This is the maiden speech by Alan Tudge, delivered in the House of Representatives on October 26, 2010.
Tudge was 39 when he was elected to the Victorian electorate of Aston in Melbourne’s outer east.
Watch Tudge’s maiden speech – final half only (16m):
Aston had been held for the Liberal Party by Chris Pearce since a by-election in 2001. Previously, the seat had been held since 1990 by Peter Nugent, whose death precipitated the by-election. The only ALP member for Aston was John Saunderson, who won the seat at its creation in 1984, was re-elected in 1987 and defeated by Nugent in 1990.
Aston included the suburbs of Vermont, Knox, Scoresby and Wantirna. By the time Tudge retired in 2023, the seat had been redistributed a number of times and had shifted eastward to take in Boronia and Ferntree Gully, areas formerly in La Trobe.
Prior to his election, Tudge worked as a management consultant. He was seconded to Noel Pearson’s Cape York Institute. From 2002, Tudge worked as an adviser to Howard government ministers Brendan Nelson and Alexander Downer, before setting up his own policy advisory firm.
Tudge became a minister in 2016 and served in a number of portfolios under prime ministers Malcolm Turnbull and Scott Morrison, until the government’s defeat in 2022. His first portfolio was as Minister for Human Services. His role in the RoboDebt scandal led to him giving testimony to the RoboDebt Royal Commission in the week before his retirement.
Tudge’s ministerial career ended as Minister for Education and Youth. He stood aside in December 2021, following allegations about his relationship with his former press secretary, although he retained the title until the government lost office.
At his final election on May 21, 2022, Aston recorded an 11.64% fall in the Liberal Party’s primary vote. A two-party-preferred swing of 7.32% saw Tudge retain the seat with 52.81% of the two-party vote.
This post was updated on February 9, 2023, following Tudge’s announcement of his retirement. A transcript of Tudge’s maiden speech appears below, as does video of his resignation statement.
Watch Tudge’s resignation statement and responses by Prime Minister Albanese and Opposition Leader Dutton (16m):
Kristy McBain has delivered her first speech to the House of Representatives, following her election as the ALP member for Eden-Monaro at a by-election on July 4, 2020.
McBain’s maiden speech is the first to be delivered in the House since the imposition of COVID-19 rules. Family members were permitted in the public gallery, but not the usual group of supporters and friends. At the end of her speech, colleagues did not hug her or shake her hand. A few bumped elbows. Opposition Leader Anthony Albanese said the ALP gave her “a giant virtual hug”.
McBain, 37, is the former mayor of Bega Valley Shire. In her speech, she described herself as not of “the political class”.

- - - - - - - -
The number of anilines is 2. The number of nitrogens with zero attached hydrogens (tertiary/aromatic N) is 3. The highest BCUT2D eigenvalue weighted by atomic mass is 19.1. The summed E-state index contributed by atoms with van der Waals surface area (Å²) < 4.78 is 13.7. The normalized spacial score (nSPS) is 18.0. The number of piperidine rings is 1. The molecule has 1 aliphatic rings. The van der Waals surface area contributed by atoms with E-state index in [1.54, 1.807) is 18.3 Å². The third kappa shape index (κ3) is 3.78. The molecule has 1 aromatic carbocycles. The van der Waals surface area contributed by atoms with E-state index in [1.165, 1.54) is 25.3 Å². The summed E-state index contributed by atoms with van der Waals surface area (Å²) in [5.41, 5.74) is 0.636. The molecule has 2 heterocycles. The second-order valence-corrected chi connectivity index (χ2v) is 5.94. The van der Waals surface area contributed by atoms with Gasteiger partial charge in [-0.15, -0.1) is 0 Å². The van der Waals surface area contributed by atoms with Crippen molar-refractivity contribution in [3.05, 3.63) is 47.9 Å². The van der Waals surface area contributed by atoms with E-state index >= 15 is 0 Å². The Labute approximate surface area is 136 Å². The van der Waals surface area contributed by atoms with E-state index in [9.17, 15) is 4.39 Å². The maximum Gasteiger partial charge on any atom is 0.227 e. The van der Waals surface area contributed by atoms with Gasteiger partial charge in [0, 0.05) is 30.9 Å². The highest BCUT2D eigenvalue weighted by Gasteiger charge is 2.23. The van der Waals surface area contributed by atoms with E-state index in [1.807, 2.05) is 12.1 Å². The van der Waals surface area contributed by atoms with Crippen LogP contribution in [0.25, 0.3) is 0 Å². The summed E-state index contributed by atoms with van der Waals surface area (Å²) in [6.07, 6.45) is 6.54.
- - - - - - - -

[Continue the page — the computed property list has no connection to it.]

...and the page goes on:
At the by-election held to replace her predecessor, Mike Kelly, McBain polled 35.89% of the primary vote, a fall of 3.28%, in a field of 14 candidates. The Liberal Party candidate, Fiona Kotvojs, polled 38.33% of the primary vote, an increase of 1.32%. The Shooters, Fishers and Farmers Party polled 5.34%. After preferences were distributed, McBain polled 50.39%, to 49.15% for the Liberals, a swing against the ALP of 0.46%.
A historic meeting of the Australian Parliament began today, with members of both houses now able to participate remotely in proceedings, due to COVID-19 restrictions.
The House of Representatives met at 10.00am and formalised the arrangements.
Members are able to participate from their electorate offices via the parliament’s video system. They cannot vote remotely.
The government and opposition agreed on the format of remote access in recent weeks. Negotiations were handled by the Leader of the House, Christian Porter, and the Manager of Opposition Business, Tony Burke.
Statements from House Speaker, Tony Smith, and the Senate President, Scott Ryan, appear below.
Watch the opening proceedings in the House of Representatives (24m):
The new ALP member for Corangamite, Elizabeth (Libby) Coker, has delivered her first speech to the House of Representatives.
There were twenty-seven new members of the House elected at the May 18 federal election. Coker is the last to deliver her maiden speech. She is the last of nine new ALP members.
A former teacher and journalist, Coker was a councillor on the Surf Coast Shire Council, having been elected in 2008 and serving as mayor in 2009-10 and 2012-13.
Coker unsuccessfully contested Corangamite at the 2016 election. At this year’s election, she defeated the Liberal Party’s Sarah Henderson, who held the seat for two terms from 2013. Henderson is about to be appointed to fill a casual Senate vacancy.
Coker secured a 1.04% swing, winning Corangamite with 51.07% of the two-party-preferred vote. She polled 35.47% of the primary vote, an increase of 1.41%. The Liberal Party polled 42.33% of the primary vote, a decrease of 1.34%.
Corangamite, a Federation seat established in 1901, is in the south-west of Victoria. It extends from the suburbs of Geelong, through Queenscliff and Colac, and through the towns along the Great Ocean Road.
Listen to Coker’s speech (31m):
Watch Coker (31m):
Hansard transcript of maiden speech by Libby Coker, ALP member for Corangamite.
The SPEAKER (17:18): Before I call the honourable member for Corangamite, I remind the House that this is the honourable member’s first speech. I ask the House to extend to her the usual courtesies.